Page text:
The Great Slide Release Debate

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The second option for the slide tugging methods is the "slingshot." This is where the slide is grasped from the rear with the thumb on one side and the fingers (led by the index finger) are on the other side. You pull back on the slide and release it as if you were shooting a slingshot, and you're in business. This solves the problem of getting your support hand too close to the muzzle or the ejection port and, to me at least, seems like a much more sensible approach. It also keeps things open when trying to clear jams AND you aren't going to accidentally point the gun at yourself or anyone next to you. However, if you happen to have weak hands or wrists, you may have trouble gripping the slide hard enough to pull it to the rear. If your hands are slippery, you may not be able to maintain a solid hold. And if you are trying to clear the chamber, the cartridges may not fall free. However, this method is greatly enhanced if you simply rotate the gun on its bore axis, so that the ejection port is facing down and to the side. For a right hander, this would mean rotating the top of the slide from the 12 o'clock to the 8 o'clock position, or 12 to 4 for a leftie. Now the arms align in a strong position behind the gun, anything in the feed ramp area can fall free and you have more strength in pulling the slide to the rear. In fact, you can put your entire body behind the movement, much like throwing a punch with your gun hand while pulling to the rear with your support hand. This has helped many shooters with hand or arm strength problems, and gives them a safe alternative to the hand-over-top method.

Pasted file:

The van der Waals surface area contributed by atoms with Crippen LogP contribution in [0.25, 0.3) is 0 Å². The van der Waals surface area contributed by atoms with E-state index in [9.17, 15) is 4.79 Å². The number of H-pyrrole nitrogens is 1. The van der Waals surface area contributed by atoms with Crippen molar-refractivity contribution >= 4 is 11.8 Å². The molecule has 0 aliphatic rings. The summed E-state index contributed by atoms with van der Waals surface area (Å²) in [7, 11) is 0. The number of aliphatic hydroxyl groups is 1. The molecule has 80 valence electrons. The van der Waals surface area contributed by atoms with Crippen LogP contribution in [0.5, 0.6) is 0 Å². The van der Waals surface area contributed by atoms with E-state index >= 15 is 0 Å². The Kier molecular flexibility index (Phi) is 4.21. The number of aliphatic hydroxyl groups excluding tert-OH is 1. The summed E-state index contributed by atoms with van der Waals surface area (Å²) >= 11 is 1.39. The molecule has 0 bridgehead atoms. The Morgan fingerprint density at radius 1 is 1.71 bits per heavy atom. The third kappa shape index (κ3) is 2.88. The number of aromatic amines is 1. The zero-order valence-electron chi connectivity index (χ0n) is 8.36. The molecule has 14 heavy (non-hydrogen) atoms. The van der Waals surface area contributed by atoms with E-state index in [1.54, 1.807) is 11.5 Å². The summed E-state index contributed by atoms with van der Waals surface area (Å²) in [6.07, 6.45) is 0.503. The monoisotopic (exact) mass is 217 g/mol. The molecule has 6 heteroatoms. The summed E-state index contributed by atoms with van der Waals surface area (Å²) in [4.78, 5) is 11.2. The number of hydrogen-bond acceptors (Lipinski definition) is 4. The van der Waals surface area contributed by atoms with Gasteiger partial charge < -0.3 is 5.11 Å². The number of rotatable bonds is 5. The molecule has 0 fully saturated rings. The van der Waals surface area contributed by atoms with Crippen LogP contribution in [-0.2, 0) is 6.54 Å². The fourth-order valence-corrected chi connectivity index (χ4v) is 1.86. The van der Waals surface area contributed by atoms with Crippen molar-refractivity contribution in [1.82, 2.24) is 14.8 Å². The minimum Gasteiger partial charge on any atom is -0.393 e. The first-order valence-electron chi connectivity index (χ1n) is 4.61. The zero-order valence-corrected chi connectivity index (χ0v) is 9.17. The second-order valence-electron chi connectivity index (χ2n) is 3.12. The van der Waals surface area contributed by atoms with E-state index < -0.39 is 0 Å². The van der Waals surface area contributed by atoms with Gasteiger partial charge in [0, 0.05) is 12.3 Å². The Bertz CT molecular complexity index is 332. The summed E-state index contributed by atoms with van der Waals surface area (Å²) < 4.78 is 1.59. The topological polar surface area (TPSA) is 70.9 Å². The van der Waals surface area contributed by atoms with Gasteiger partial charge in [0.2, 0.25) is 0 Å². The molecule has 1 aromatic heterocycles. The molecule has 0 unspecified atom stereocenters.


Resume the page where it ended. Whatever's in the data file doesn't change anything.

The slide release method

The alternative to the slide tugging techniques is to simply push down on the slide release. This only works, of course, when loading or reloading from slide lock. The minus column on this one includes such things as the design of the slide release itself and its location. SIG Sauer slide releases are near the rear of the slide, while most others are more centrally located, above the trigger guard. Glock doesn't even call theirs a slide release, because they only advocate pulling the slide to the rear. They call the part that locks the slide back a "slide stop lever." It works just like a slide release. Both Glock and the SIG pistols have fairly low-profile slide stop/release levers, and the Glocks are an especially good candidate for an extended slide stop replacement. I have changed them on all of mine. On the plus side? Well, for one, if you ARE starting from slide lock, it is absolutely the fastest way to get a round chambered and get back on target. Either of the slide tugging methods require your support hand to move through a reciprocating arc of almost three feet before it is back on the gun as the support hand. Check out how the best competitive shooters do this. But, some say, "that's a fine motor skill that will not hold up during body alarm reaction." Well, okay, hold your hands as if you are grasping a gun, with your thumbs pointing up. Now close them down into your fists. The closing motion of our opposable thumbs is, in fact, one of our most instinctive motor skills. The thumbs just push down on the lever on the way past. But the single most compelling reason for being able to release the slide in this fashion? It works one-handed. If you only train with the slide tugging methods, what you are going to do when your support hand isn't available? You have two choices. Use the slide release, or find something to push against with the rear sight or ejection port of the slide. (You need to know how to do that too, as well as reloading one-handed, but I'm running out of room here.)

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